On April 4, 2017, the Department of Homeland Security (DHS) began issuing tiering notifications to Chemical Facility Anti- Terrorism Standards (CFATS) regulated facilities based on the results of DHS’s new enhanced risk-tiering methodology.
To date, approximately 12,000 updated Top-Screens have been received from the 27,000 facilities that previously reported holdings of chemicals of interest (COI) at or above the screening threshold quantity.
DHS has sent out over 10,000 tiering determination letters to facilities that have submitted new Top-Screens. Tiering letters are being prioritized based on when DHS received the facility Top-Screen, upcoming compliance inspection schedules, and to consider workload for submitters that have a high number of covered facilities with changes.
Over the next 18 months we will continue to notify facilities of the requirement to submit new Top-Screens and issue tiering decisions on a rolling basis.
I’ve Received a Tiering Letter, Now What?
As facilities receive tiering letters, their next steps will depend on their results.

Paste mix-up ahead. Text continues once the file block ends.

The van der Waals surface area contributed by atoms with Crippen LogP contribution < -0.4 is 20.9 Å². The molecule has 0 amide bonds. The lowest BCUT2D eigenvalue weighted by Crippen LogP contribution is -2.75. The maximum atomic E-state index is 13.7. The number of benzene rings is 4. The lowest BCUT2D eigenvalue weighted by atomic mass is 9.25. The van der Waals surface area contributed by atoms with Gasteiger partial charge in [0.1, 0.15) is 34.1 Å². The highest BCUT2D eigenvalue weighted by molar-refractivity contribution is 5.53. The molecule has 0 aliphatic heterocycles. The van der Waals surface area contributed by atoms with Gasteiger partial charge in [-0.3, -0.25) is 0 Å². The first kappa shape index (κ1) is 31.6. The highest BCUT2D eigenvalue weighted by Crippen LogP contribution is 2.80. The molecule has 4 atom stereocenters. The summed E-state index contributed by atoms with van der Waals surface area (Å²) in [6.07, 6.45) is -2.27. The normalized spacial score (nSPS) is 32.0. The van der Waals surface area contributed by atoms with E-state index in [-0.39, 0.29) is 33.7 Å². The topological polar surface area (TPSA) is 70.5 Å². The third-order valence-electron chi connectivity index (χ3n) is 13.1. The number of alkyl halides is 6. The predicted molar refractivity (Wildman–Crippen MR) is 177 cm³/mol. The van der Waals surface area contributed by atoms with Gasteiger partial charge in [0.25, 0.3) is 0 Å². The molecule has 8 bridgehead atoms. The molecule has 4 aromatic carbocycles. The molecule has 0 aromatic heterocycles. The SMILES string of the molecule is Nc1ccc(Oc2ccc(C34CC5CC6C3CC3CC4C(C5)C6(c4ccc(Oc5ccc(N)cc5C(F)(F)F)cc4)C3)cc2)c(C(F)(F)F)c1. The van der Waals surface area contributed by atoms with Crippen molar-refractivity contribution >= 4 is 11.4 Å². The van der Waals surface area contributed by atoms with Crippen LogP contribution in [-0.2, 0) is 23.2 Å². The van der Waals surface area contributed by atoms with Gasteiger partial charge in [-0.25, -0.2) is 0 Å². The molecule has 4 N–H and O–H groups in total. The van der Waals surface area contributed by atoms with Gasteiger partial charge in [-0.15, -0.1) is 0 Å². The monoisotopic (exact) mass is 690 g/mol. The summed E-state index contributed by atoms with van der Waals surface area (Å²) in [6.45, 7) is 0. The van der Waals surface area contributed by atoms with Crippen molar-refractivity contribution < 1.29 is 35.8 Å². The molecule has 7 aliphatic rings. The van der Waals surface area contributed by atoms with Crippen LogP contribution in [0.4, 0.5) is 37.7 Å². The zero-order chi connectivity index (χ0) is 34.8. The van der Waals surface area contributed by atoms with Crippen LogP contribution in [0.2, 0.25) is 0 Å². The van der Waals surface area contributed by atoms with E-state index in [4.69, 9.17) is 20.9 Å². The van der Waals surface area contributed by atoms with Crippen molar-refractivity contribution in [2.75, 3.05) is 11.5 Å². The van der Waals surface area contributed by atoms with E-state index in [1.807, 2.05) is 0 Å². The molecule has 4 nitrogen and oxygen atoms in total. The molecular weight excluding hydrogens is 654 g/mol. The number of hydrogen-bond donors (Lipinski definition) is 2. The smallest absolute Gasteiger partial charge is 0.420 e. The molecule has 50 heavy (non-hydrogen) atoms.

Facilities new to the CFATS program will be required to submit security plans. If a current facility receives a revised tiering assessment, it does not necessarily mean that it will be required to submit a Site Security Plan (SSP)/Alternative Security Program (ASP).
Facilities should review their tiering letter along with their approved SSP/ASP to determine whether it meets the security measures associated with all the chemicals of interest (COI), specific security issues (Theft/Diversion, Release, or Sabotage), and tiers in the letter. If not, an SSP/ASP update may be required.
Examples of situations in which a facility will need to update its SSP may include:
- Facilities that add a newly tiered COI, which is located in a new asset area not currently addressed in the SSP/ASP;
- Facilities that increase in tier and do not have sufficient security measures to account for the higher tier;
- Facilities with an added security concern from a current COI that lacks sufficient security measures to account for the new security concern.
For example, if a facility possesses chlorine tiered for “theft/diversion” but now must also account for chlorine as a “release” concern, the existing SSP/ASP would need to be revised to include security measures to address risks associated with release COI.
DHS will assess facilities on a case-by-case basis to ensure security measures are appropriate to their level of risk.